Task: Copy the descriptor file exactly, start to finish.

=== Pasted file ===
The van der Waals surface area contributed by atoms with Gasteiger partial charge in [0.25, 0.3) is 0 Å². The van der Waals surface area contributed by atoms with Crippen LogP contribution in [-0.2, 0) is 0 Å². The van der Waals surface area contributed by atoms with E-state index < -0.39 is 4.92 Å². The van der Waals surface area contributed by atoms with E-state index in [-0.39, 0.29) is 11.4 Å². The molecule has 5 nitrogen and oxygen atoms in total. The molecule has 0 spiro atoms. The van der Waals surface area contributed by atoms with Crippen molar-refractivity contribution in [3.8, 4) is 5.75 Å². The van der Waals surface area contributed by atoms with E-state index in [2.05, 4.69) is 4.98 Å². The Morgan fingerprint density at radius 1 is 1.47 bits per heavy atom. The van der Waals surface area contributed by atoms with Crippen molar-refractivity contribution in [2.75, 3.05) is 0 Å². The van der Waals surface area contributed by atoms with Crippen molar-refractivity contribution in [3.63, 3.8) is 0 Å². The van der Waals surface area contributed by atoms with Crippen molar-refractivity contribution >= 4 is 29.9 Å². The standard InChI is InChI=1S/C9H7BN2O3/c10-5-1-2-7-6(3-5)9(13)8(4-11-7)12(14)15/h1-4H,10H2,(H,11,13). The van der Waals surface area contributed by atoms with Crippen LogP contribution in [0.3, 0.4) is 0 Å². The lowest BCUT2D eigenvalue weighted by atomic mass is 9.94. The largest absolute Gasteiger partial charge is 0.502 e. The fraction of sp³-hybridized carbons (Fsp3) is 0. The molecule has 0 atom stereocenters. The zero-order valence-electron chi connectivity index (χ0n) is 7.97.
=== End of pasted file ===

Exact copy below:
The van der Waals surface area contributed by atoms with Gasteiger partial charge in [0.25, 0.3) is 0 Å². The van der Waals surface area contributed by atoms with Crippen LogP contribution in [-0.2, 0) is 0 Å². The van der Waals surface area contributed by atoms with E-state index < -0.39 is 4.92 Å². The van der Waals surface area contributed by atoms with E-state index in [-0.39, 0.29) is 11.4 Å². The molecule has 5 nitrogen and oxygen atoms in total. The molecule has 0 spiro atoms. The van der Waals surface area contributed by atoms with Crippen molar-refractivity contribution in [3.8, 4) is 5.75 Å². The van der Waals surface area contributed by atoms with E-state index in [2.05, 4.69) is 4.98 Å². The Morgan fingerprint density at radius 1 is 1.47 bits per heavy atom. The van der Waals surface area contributed by atoms with Crippen molar-refractivity contribution in [2.75, 3.05) is 0 Å². The van der Waals surface area contributed by atoms with Crippen molar-refractivity contribution in [3.63, 3.8) is 0 Å². The van der Waals surface area contributed by atoms with Crippen molar-refractivity contribution >= 4 is 29.9 Å². The standard InChI is InChI=1S/C9H7BN2O3/c10-5-1-2-7-6(3-5)9(13)8(4-11-7)12(14)15/h1-4H,10H2,(H,11,13). The van der Waals surface area contributed by atoms with Crippen LogP contribution in [0.3, 0.4) is 0 Å². The lowest BCUT2D eigenvalue weighted by atomic mass is 9.94. The largest absolute Gasteiger partial charge is 0.502 e. The fraction of sp³-hybridized carbons (Fsp3) is 0. The molecule has 0 atom stereocenters. The zero-order valence-electron chi connectivity index (χ0n) is 7.97.